A short time ago, the host of this blog deemed it appropriate to categorize the Air Force as different from the other military service-"Another of the great things about CNAS is our military fellows program, which brings in smart officers from the military services, as well as the Air Force." As the Air Force Fellow here at CNAS, I found this curious. Upon further conversation with Mr. Ricks, it was clear that he did in fact view the Air Force as not being equal to the other services because of its lack of "military ethos," an assertion based primarily on the fact that Airmen don’t face the same risk as soldiers of being injured or killed and, as the wars in Iraq and Afghanistan demonstrate, it’s really the Army that are the winners of America’s conflict and defender of its national security.
My first reaction was that the families of the 81 Airmen who have given their lives in Iraq and Afghanistan — not to mention those Airmen lost in the wars of the 20th century — would take great exception to the assertion that their loved one didn’t have a "military ethos" because of the type of uniform he or she was wearing. But it’s the underlying value projection that only by shedding blood makes one truly a ‘brother in arms’ that I find troubling.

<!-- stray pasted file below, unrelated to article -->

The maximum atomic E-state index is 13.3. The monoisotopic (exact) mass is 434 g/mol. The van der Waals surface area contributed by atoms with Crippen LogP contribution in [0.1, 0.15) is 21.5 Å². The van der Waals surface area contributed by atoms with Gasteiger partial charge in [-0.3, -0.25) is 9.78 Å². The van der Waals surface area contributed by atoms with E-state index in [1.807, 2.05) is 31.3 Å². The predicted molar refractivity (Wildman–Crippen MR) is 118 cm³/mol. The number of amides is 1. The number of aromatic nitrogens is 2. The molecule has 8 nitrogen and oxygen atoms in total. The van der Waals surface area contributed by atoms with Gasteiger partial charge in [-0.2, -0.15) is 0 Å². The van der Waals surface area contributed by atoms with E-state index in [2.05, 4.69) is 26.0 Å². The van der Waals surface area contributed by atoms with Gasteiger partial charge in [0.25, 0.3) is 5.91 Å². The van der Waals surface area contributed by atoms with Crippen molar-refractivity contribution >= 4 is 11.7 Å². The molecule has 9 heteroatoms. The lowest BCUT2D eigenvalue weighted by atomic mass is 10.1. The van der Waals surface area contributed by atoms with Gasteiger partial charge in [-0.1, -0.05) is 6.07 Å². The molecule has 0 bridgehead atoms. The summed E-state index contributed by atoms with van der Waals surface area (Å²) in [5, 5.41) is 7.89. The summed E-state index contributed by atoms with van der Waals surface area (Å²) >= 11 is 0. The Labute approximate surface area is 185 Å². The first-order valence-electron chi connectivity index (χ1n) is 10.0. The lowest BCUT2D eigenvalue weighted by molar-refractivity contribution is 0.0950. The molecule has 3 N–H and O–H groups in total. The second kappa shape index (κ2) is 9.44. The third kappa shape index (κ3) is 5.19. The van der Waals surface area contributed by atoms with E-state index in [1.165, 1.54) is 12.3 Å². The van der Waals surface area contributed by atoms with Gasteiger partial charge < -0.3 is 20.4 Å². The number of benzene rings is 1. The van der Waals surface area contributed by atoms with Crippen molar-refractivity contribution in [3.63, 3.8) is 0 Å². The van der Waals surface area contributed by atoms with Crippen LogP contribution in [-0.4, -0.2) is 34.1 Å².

There’s no disagreement that the current fight in Iraq and Afghanistan is ground-centric and that airpower plays a supporting role. But as retired Army Lieutenant General Barno said in 2004, "While it takes boots on the ground to win a counter-insurgency fight, it takes airpower to move, supply, and protect those boots on the ground." In this capacity, airpower’s combat effectiveness is best measured in the lives saved…
I blogged earlier about how the House passage of Pelosicare was a major step forward, and if the Senate also acts, we are well on the way to healthcare reform. A commenter rejoined that the bill was just a baby step. I think we both are right: the bill that was passed is (I think) the big first step that allows on-going refinement and improvement—so that in looking back, the bill does seem a baby step. Steven Benen has a good post on this topic:
John Judis notes a conversation he had with a friend who’s disappointed with the compromises that have been part of the health care reform debate. The friend, Judis said, has taken to comparing President Obama unfavorably to FDR.
In response, Judis reminded his friend about the original Social Security Act of 1935: "[I]t was a bare shell of what it became in the 1950s after amendment. Benefits were nugatory. And most important, coverage was denied to wide swaths of the workforce, including farm laborers." In particular, farm laborers were excluded from Social Security in order to get racist Southern Democrats to vote for the legislation.